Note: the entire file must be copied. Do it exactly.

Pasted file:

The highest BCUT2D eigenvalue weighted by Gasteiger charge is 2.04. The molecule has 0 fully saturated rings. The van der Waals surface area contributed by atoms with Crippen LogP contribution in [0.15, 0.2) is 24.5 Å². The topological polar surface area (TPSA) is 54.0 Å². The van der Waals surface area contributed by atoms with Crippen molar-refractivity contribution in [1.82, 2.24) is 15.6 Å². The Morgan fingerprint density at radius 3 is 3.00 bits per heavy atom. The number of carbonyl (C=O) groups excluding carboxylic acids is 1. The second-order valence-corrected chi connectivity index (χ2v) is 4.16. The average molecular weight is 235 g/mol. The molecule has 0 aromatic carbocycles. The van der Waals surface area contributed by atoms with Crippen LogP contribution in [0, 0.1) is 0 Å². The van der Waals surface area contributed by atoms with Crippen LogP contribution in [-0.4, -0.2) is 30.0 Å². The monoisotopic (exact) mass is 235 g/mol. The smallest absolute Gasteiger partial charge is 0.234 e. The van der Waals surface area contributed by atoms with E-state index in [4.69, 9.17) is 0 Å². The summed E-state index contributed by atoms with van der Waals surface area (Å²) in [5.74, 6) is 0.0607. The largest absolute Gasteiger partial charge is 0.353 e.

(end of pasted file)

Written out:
The highest BCUT2D eigenvalue weighted by Gasteiger charge is 2.04. The molecule has 0 fully saturated rings. The van der Waals surface area contributed by atoms with Crippen LogP contribution in [0.15, 0.2) is 24.5 Å². The topological polar surface area (TPSA) is 54.0 Å². The van der Waals surface area contributed by atoms with Crippen molar-refractivity contribution in [1.82, 2.24) is 15.6 Å². The Morgan fingerprint density at radius 3 is 3.00 bits per heavy atom. The number of carbonyl (C=O) groups excluding carboxylic acids is 1. The second-order valence-corrected chi connectivity index (χ2v) is 4.16. The average molecular weight is 235 g/mol. The molecule has 0 aromatic carbocycles. The van der Waals surface area contributed by atoms with Crippen LogP contribution in [0, 0.1) is 0 Å². The van der Waals surface area contributed by atoms with Crippen LogP contribution in [-0.4, -0.2) is 30.0 Å². The monoisotopic (exact) mass is 235 g/mol. The smallest absolute Gasteiger partial charge is 0.234 e. The van der Waals surface area contributed by atoms with E-state index in [4.69, 9.17) is 0 Å². The summed E-state index contributed by atoms with van der Waals surface area (Å²) in [5.74, 6) is 0.0607. The largest absolute Gasteiger partial charge is 0.353 e.